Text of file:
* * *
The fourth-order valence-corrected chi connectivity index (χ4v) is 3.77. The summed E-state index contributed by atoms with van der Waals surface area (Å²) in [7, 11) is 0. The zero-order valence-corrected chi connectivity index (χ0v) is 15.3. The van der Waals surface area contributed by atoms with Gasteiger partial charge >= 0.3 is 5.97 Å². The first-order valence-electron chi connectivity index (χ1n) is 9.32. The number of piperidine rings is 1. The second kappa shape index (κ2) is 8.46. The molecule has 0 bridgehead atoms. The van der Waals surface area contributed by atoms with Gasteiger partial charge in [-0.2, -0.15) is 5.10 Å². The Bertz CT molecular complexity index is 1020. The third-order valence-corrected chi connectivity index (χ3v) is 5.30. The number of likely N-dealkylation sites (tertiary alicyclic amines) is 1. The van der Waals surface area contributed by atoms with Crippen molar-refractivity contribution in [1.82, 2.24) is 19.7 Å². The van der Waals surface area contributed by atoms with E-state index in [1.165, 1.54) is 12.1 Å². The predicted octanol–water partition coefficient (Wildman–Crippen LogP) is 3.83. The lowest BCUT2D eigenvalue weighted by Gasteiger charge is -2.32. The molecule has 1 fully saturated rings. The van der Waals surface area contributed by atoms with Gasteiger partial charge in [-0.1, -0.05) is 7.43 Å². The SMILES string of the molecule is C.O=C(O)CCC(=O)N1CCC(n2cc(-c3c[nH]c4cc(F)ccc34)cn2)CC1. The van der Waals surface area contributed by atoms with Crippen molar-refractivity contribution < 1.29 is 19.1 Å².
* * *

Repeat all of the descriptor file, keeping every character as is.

The fourth-order valence-corrected chi connectivity index (χ4v) is 3.77. The summed E-state index contributed by atoms with van der Waals surface area (Å²) in [7, 11) is 0. The zero-order valence-corrected chi connectivity index (χ0v) is 15.3. The van der Waals surface area contributed by atoms with Gasteiger partial charge >= 0.3 is 5.97 Å². The first-order valence-electron chi connectivity index (χ1n) is 9.32. The number of piperidine rings is 1. The second kappa shape index (κ2) is 8.46. The molecule has 0 bridgehead atoms. The van der Waals surface area contributed by atoms with Gasteiger partial charge in [-0.2, -0.15) is 5.10 Å². The Bertz CT molecular complexity index is 1020. The third-order valence-corrected chi connectivity index (χ3v) is 5.30. The number of likely N-dealkylation sites (tertiary alicyclic amines) is 1. The van der Waals surface area contributed by atoms with Crippen molar-refractivity contribution in [1.82, 2.24) is 19.7 Å². The van der Waals surface area contributed by atoms with E-state index in [1.165, 1.54) is 12.1 Å². The predicted octanol–water partition coefficient (Wildman–Crippen LogP) is 3.83. The lowest BCUT2D eigenvalue weighted by Gasteiger charge is -2.32. The molecule has 1 fully saturated rings. The van der Waals surface area contributed by atoms with Gasteiger partial charge in [-0.1, -0.05) is 7.43 Å². The SMILES string of the molecule is C.O=C(O)CCC(=O)N1CCC(n2cc(-c3c[nH]c4cc(F)ccc34)cn2)CC1. The van der Waals surface area contributed by atoms with Crippen molar-refractivity contribution < 1.29 is 19.1 Å².